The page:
I think the primary job of any translator of creative work from one language to another is to find the words and phrases in the second language that most closely adhere to those words in the first language, and above all does it so that the soulful spirit of the originals is duplicated. That’s the task, and it is seldom successfully performed. Spanish is a different language from English, to say the least. The driving emotional force of what I call Mediterranean South America is so far from the often mechanistic rationality of North America that American English, for me, often comes up short. Each of these poems by Neruda is a South American flame, lush and burning. I wanted my English to at least approximate that heat.
Edith Grossman, whose recent translation to English of Miguel de Cervantes’s monumental Don Quixote is surely one of the benchmark translations of any work from any language to any other, writes of the task of translating: “I call the undertaking utopian in the sense intended by Ortega y Gasset when he deemed translations utopian but then went on to say that all human efforts to communicate –even in the same language – are equally utopian, equally luminous with value, and equally worth the doing. Endeavoring to translate artful writing, particularly an indispensable work like Don Quixote, grows out of infinite optimism as the translator valiantly, perhaps quixotically, attempts to enter the mind of the first writer through the gateway of the text. It is a daunting and inspiring enterprise.”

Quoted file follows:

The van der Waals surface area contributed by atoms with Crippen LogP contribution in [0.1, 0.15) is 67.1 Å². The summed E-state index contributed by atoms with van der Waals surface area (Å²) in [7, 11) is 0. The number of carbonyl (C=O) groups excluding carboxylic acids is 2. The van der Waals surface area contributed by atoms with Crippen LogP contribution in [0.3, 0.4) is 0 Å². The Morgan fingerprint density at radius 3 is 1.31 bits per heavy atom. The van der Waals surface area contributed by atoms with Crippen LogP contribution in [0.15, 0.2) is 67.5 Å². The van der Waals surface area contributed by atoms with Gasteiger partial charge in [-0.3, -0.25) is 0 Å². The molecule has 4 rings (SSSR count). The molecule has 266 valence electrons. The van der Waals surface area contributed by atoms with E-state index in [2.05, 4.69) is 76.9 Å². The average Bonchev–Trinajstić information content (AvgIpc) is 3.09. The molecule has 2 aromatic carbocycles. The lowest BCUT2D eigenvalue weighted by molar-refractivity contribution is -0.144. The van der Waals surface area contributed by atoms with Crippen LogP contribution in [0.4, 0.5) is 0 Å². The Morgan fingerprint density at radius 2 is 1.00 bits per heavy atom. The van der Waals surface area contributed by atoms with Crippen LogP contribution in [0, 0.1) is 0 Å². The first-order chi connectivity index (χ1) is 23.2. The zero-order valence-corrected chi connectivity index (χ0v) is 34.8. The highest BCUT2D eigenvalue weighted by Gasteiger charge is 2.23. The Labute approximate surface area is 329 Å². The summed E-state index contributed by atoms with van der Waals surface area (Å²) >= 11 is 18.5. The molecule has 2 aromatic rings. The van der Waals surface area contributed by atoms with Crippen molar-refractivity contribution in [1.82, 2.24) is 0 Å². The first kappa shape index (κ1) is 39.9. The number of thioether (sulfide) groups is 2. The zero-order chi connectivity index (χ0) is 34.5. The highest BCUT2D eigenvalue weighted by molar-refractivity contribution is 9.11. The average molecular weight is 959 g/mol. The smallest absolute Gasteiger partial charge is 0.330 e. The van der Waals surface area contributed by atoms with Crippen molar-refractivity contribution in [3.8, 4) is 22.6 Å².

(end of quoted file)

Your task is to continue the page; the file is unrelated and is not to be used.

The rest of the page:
So it was for me, attempting to translate these one hundred sonnets. Thankfully, it was not so daunting because the original poems offer themselves so openly. In that respect, I had an awful lot of help from Pablo Neruda. This translation was, though, to the benefit of my own heart and my work as a writer, an inspiring enterprise.
Causes Terence Clarke Supports